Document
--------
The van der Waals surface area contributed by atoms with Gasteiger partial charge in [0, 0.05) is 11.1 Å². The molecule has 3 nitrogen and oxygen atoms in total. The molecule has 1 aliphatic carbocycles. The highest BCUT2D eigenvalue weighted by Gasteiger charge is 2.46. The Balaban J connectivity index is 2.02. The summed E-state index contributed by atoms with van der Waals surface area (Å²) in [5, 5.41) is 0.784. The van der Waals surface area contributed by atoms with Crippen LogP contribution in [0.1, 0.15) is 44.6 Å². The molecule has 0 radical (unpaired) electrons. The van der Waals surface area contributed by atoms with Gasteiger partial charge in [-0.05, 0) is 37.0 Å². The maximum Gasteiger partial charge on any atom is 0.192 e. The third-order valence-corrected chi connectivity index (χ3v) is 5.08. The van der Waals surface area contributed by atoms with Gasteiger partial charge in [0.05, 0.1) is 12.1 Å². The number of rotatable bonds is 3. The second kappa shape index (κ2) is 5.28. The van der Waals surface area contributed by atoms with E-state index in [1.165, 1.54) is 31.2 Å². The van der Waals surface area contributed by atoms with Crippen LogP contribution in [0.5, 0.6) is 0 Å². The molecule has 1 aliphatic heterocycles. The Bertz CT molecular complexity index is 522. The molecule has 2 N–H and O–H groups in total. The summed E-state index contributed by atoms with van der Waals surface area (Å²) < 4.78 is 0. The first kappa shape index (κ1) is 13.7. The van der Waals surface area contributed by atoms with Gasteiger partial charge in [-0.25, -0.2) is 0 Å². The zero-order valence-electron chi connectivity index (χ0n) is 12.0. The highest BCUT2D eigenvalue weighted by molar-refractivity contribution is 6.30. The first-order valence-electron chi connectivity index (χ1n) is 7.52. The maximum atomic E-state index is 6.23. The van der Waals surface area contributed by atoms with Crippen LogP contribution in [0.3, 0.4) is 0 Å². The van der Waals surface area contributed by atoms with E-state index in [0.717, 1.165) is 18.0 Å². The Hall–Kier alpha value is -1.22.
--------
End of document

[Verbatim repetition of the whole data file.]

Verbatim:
The van der Waals surface area contributed by atoms with Gasteiger partial charge in [0, 0.05) is 11.1 Å². The molecule has 3 nitrogen and oxygen atoms in total. The molecule has 1 aliphatic carbocycles. The highest BCUT2D eigenvalue weighted by Gasteiger charge is 2.46. The Balaban J connectivity index is 2.02. The summed E-state index contributed by atoms with van der Waals surface area (Å²) in [5, 5.41) is 0.784. The van der Waals surface area contributed by atoms with Crippen LogP contribution in [0.1, 0.15) is 44.6 Å². The molecule has 0 radical (unpaired) electrons. The van der Waals surface area contributed by atoms with Gasteiger partial charge in [-0.05, 0) is 37.0 Å². The maximum Gasteiger partial charge on any atom is 0.192 e. The third-order valence-corrected chi connectivity index (χ3v) is 5.08. The van der Waals surface area contributed by atoms with Gasteiger partial charge in [0.05, 0.1) is 12.1 Å². The number of rotatable bonds is 3. The second kappa shape index (κ2) is 5.28. The van der Waals surface area contributed by atoms with E-state index in [1.165, 1.54) is 31.2 Å². The van der Waals surface area contributed by atoms with Crippen LogP contribution in [0.5, 0.6) is 0 Å². The molecule has 1 aliphatic heterocycles. The Bertz CT molecular complexity index is 522. The molecule has 2 N–H and O–H groups in total. The summed E-state index contributed by atoms with van der Waals surface area (Å²) < 4.78 is 0. The first kappa shape index (κ1) is 13.7. The van der Waals surface area contributed by atoms with Gasteiger partial charge in [-0.25, -0.2) is 0 Å². The zero-order valence-electron chi connectivity index (χ0n) is 12.0. The highest BCUT2D eigenvalue weighted by molar-refractivity contribution is 6.30. The first-order valence-electron chi connectivity index (χ1n) is 7.52. The maximum atomic E-state index is 6.23. The van der Waals surface area contributed by atoms with Crippen LogP contribution in [0.3, 0.4) is 0 Å². The van der Waals surface area contributed by atoms with E-state index in [0.717, 1.165) is 18.0 Å². The Hall–Kier alpha value is -1.22.